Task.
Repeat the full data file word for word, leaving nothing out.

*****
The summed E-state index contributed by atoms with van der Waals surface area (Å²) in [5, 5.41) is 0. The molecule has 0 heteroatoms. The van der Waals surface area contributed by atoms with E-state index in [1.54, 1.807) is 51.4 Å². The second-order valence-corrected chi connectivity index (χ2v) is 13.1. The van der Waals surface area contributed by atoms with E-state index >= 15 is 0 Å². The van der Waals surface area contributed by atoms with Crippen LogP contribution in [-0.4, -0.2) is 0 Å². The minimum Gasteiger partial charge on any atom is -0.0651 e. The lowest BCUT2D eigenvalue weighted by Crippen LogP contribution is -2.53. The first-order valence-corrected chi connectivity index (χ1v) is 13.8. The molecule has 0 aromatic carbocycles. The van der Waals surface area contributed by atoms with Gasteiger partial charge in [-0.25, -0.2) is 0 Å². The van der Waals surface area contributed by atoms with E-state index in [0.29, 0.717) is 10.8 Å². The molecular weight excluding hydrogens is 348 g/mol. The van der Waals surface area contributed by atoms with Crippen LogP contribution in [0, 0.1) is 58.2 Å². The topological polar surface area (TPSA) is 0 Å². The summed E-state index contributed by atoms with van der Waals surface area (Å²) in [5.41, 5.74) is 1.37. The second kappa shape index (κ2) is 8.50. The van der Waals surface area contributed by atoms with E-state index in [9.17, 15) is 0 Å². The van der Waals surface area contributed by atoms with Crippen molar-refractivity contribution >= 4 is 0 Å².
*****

The summed E-state index contributed by atoms with van der Waals surface area (Å²) in [5, 5.41) is 0. The molecule has 0 heteroatoms. The van der Waals surface area contributed by atoms with E-state index in [1.54, 1.807) is 51.4 Å². The second-order valence-corrected chi connectivity index (χ2v) is 13.1. The van der Waals surface area contributed by atoms with E-state index >= 15 is 0 Å². The van der Waals surface area contributed by atoms with Crippen LogP contribution in [-0.4, -0.2) is 0 Å². The minimum Gasteiger partial charge on any atom is -0.0651 e. The lowest BCUT2D eigenvalue weighted by Crippen LogP contribution is -2.53. The first-order valence-corrected chi connectivity index (χ1v) is 13.8. The molecule has 0 aromatic carbocycles. The van der Waals surface area contributed by atoms with Gasteiger partial charge in [-0.25, -0.2) is 0 Å². The van der Waals surface area contributed by atoms with E-state index in [0.29, 0.717) is 10.8 Å². The molecular weight excluding hydrogens is 348 g/mol. The van der Waals surface area contributed by atoms with Crippen LogP contribution in [0, 0.1) is 58.2 Å². The topological polar surface area (TPSA) is 0 Å². The summed E-state index contributed by atoms with van der Waals surface area (Å²) in [5.41, 5.74) is 1.37. The second kappa shape index (κ2) is 8.50. The van der Waals surface area contributed by atoms with E-state index in [9.17, 15) is 0 Å². The van der Waals surface area contributed by atoms with Crippen molar-refractivity contribution >= 4 is 0 Å².